"This study changes our understanding of bradycardia (a marked reduction in heart rate) in marine mammals," said lead author Terrie Williams, professor of ecology and evolutionary biology at University of California-Santa Cruz.
"We are not seeing lethal arrhythmias but it is putting the heart in an unsteady state that could make it vulnerable to problems," Williams added. Instead of a single level of reduced heart rate during dives, the researchers found that heart rates of diving animals varied with both depth and exercise intensity, sometimes alternating rapidly between periods of bradycardia and tachycardia.Cardiac arrhythmias occurred in more than 70 percent of deep dives.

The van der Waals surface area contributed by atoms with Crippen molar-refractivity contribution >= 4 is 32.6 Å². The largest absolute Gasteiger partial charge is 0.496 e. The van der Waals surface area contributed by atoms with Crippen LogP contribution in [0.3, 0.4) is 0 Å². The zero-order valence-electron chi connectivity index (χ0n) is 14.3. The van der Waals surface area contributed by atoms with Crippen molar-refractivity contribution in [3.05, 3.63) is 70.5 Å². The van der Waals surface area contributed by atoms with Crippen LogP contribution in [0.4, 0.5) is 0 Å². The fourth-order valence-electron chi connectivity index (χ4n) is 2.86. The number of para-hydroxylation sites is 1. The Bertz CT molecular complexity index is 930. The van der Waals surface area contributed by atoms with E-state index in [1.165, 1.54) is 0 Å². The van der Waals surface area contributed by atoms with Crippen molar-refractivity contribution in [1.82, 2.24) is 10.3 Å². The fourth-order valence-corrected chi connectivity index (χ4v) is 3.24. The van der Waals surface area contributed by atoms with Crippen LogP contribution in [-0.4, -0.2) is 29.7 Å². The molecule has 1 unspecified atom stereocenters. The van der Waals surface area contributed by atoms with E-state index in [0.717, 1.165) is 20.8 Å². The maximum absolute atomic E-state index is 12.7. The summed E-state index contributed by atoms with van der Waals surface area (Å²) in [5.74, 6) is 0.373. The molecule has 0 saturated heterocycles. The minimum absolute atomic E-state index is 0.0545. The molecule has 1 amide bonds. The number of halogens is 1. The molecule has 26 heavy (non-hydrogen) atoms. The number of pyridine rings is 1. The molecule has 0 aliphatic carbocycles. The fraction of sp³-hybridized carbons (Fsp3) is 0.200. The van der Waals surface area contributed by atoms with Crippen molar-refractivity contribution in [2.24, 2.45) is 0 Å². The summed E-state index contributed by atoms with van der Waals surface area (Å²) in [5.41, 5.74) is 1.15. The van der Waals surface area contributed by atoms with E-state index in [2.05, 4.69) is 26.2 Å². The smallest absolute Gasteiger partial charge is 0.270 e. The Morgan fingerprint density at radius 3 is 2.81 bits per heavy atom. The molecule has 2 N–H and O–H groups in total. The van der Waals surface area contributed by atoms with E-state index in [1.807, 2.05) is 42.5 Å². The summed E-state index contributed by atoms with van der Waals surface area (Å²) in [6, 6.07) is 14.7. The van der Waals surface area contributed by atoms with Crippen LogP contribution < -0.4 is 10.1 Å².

We tend to think of marine mammals as completely adapted to life in the water."However, in terms of the dive response and heart rate, it is not a perfect system. Even 50 million years of evolution has not been able to make that basic mammalian response impervious to problems,' Williams noted.
The new findings have implications for efforts to understand stranding events involving deep-diving marine mammals such as beaked whales. The findings may also be relevant in humans. The mammalian dive response or dive reflex also occurs in humans and other terrestrial animals and is triggered when the face contacts cold water.
The study was published in the journal Nature Communications.